The Harford County Council unanimously approved this month the terms of a settlement between Harford County and Transource regarding the latter’s power line project that was initially proposed to cross over irreplaceable farmland in Harford County. As a result of the settlement, Transource Maryland is now likely to use existing power line infrastructure for the Harford County portion of its power line project, known as the Independence Energy Connection (IEC). 

The foundation for the terms of the settlement were laid during the 2018 Session of the Maryland General Assembly, which is when Mary Ann Lisanti’s bill, HB 1126, was filed, passed, and signed into law. Delegate Lisanti’s bill, which related to overhead transmission lines, required the Public Service Commission to consider new factors prior the issuance of a permit and Certificate of Public Convenience and Necessity for an overhead transmission line. These new considerations include the effect on air quality, the study of alternative routes for transmission lines the applicant considered, and a justification for each route rejected, including the estimated capital and operating costs of each alternative route.  Delegate Lisanti’s legislation can be reviewed here.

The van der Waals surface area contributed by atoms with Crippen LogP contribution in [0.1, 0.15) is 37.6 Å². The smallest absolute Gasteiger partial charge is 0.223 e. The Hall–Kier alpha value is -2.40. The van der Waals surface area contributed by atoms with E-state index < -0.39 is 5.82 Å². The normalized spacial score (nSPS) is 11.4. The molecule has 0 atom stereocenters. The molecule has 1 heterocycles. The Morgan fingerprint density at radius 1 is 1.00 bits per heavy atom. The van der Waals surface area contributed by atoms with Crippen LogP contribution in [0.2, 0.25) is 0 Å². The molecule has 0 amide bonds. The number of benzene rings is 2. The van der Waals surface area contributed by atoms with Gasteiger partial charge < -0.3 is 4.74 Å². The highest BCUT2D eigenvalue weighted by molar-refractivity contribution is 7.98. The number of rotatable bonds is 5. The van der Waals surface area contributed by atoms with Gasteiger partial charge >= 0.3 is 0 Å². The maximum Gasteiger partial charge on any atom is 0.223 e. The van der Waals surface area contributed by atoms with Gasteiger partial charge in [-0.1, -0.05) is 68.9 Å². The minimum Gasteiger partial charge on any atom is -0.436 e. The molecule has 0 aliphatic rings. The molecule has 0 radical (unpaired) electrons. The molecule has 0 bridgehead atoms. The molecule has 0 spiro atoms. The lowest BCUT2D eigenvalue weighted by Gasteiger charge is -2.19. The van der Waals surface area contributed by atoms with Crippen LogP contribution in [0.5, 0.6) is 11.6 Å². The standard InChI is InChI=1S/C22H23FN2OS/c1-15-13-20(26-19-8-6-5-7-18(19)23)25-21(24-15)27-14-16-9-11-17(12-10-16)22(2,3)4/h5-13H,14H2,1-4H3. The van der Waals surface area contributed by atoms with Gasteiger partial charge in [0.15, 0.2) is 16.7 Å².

HB 1126 was drafted in response to community concerns over the proposed Transource power line application through northern Harford County, which prompted outcry by community members interested in preserving protected land for agriculture. 

Initially Transource proposed constructing approximately sixteen miles of new power lines between York County in Pennsylvania and Harford County, including over three-miles worth in Harford connecting to the Conastone Substation in Norrisville. 

Transource’s new proposal, which was developed after a great deal of community pressure and the passage of HB 1126, calls for the portion of the project that runs through Harford County to be “entirely constructed, owned, and maintained by BGE within BGE’s existing utility rights-of-way.”

Multiple state agencies, such as the departments of agriculture, environment, planning, commerce, transportation and the Maryland Energy Administration, must still review the new Transource plans.

Congratulations to community advocate Aimee O’Neill, Councilman Chad Shrodes and all of the residents who advocated on behalf of maintaining the pristine farmland, quality of life, and unspoiled nature of northern Harford County.